What service integration looks like from Melbourne
Nicola Battle, University of Melbourne
If you don’t give people the room to surprise you, they will invariably become the boring people that you expect them to be. This month I learned that the same can be said of cities. Indeed when I first told people that I was travelling to Birmingham to undertake a five-day intensive public management subject as part of my master’s degree, I encountered an inordinate amount of skepticism from both Aussies and Brits alike. “Why would you want to do that? It will be cold, the food’s rubbish and there is nothing to see. Wouldn’t you rather go to London?”
Never one to be easily deterred, I did make the somewhat arduous 33-hour trek from my home in Melbourne’s outer west to the University of Birmingham. Once there I was joined by nine student colleagues and two academic staff from the University of Melbourne. Over the course of the week, we were incredibly fortunate to hear from an amazing array of guest speakers from the Health Services Management Centre and the Institute of Local Government Studies at the University of Birmingham, and Birmingham City Council. The sessions largely focused on local government in the UK, as well as the monolithic-like properties of the NHS. Particular emphasis was afforded to recent innovations in service integration and personalised care.
As someone who works as a social planner for local government in Melbourne, the course certainly did provide an extraordinary opportunity to draw some interesting comparisons between the UK and Australia. First lesson - do not try to compare local government in the UK to local government in Australia. To quote one of my student colleagues, it is like trying to compare baseball to cricket. Both involve bats, both involve balls, but the playing field and the rules are completely different. Fundamentally, the role of local government in the UK appears to be much more comprehensive than in Australia. Its areas of responsibility are extremely broad, whilst in Australia these functions tend to be spread across the three tiers of government (i.e. municipal, state and federal).
Similarly, whilst Australia does provide a level of universal health care for its citizens, our public health system is nowhere near as extensive as the NHS. Many ‘non-essential’ services are not covered, out-of-pocket expenses are common, and fiscal pressure is applied to people once they reach a particular income bracket to purchase private health insurance. I think that all of us were amazed to learn that the British Prime Minister would typically access the same NHS services as any other citizen.
Of particular interest to me, were the speakers who spoke about service integration and personalised care. Both of these innovations have recently found a home within Australian public management, although it would appear that we are not as far down the path as our British counterparts. Certainly in the case of service integration, best practice in Australia is currently sitting somewhere between communication and collaboration. Indeed without a major shift in organisational culture, it is unlikely that we will achieve full service integration in Australia within the foreseeable future.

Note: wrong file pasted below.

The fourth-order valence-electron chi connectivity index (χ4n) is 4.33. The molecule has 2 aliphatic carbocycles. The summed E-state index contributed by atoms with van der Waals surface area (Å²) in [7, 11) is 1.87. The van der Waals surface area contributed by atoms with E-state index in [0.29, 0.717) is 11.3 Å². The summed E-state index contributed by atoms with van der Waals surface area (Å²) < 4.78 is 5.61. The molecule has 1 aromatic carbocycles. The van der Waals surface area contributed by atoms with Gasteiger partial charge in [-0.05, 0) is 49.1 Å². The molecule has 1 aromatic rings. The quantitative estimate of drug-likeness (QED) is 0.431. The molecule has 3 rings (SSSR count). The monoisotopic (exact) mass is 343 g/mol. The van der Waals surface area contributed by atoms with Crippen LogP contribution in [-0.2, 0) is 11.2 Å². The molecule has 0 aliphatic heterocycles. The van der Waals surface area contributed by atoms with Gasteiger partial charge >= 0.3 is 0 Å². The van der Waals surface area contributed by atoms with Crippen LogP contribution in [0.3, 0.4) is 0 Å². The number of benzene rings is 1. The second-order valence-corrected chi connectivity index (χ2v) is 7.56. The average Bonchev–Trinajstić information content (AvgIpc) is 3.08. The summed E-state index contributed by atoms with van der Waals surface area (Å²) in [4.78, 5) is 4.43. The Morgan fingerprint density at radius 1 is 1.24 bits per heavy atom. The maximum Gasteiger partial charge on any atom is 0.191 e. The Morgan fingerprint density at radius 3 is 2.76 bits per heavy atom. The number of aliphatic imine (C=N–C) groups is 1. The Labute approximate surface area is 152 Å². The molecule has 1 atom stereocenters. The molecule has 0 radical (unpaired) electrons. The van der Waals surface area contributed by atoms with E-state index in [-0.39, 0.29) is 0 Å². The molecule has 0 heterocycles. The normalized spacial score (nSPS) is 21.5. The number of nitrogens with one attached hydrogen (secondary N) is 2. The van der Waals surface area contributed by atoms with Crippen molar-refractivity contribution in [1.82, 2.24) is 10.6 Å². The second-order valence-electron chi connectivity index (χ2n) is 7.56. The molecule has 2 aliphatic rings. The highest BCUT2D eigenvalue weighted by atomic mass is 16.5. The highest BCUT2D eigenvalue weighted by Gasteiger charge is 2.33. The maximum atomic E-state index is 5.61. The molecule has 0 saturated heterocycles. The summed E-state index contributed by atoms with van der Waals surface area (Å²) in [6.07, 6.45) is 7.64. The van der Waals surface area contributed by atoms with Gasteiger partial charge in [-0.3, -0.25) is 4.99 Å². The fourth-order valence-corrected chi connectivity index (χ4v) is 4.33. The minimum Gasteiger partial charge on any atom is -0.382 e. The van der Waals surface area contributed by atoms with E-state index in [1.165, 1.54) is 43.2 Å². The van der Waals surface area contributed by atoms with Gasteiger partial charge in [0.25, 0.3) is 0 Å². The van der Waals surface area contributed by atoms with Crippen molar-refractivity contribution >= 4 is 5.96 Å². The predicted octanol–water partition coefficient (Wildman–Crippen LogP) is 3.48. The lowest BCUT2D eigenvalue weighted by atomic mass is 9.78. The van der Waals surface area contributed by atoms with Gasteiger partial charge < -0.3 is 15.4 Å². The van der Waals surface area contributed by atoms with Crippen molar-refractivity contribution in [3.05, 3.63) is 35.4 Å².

Overall all of the speakers were extremely forthright about many of the challenges that currently face both the NHS and local government, especially in relation to the City of Birmingham and the potential impact on local people. The underlying message was clear. Local government and the NHS are both incredibly complex service systems that are under increasing pressure to do more with less. Equally apparent, however, was the passion shared by each of the speakers and their steely determination to improve the efficiency and effectiveness of the system, particularly as it pertains to some of the city’s most vulnerable residents.
Despite its current challenges, it is clear that Birmingham is a city that cares about people. From the woman in the canteen who prided herself on her ability to learn everybody’s name, to the group of locals in the pub who insisted that I join them because “nobody should sit by themselves”. I think that all of us also appreciated the total willingness of complete strangers to give directions and/or to share local knowledge as we navigated our way around the city. And whilst Birmingham does potentially lack the large-scale tourist attractions of other more popular destination cities, there is a vibrancy within its streets. This could be seen in any number of different ways, including the thousands of people who braved sub-zero temperatures to amble around the German Christmas Market and to share a mulled cider with friends; the pop-up cinema at the base of the Mailbox; the extremely well-utilised meeting rooms and other ‘bump-spaces’ within Birmingham’s beautiful new library. These are the foundations on which meaningful social capital is built.
So yes, it was cold and the food was pretty rubbish, but in just a few short days the city of Brum was able to find a place in my heart, in a way that few other cities around the world have been able to achieve.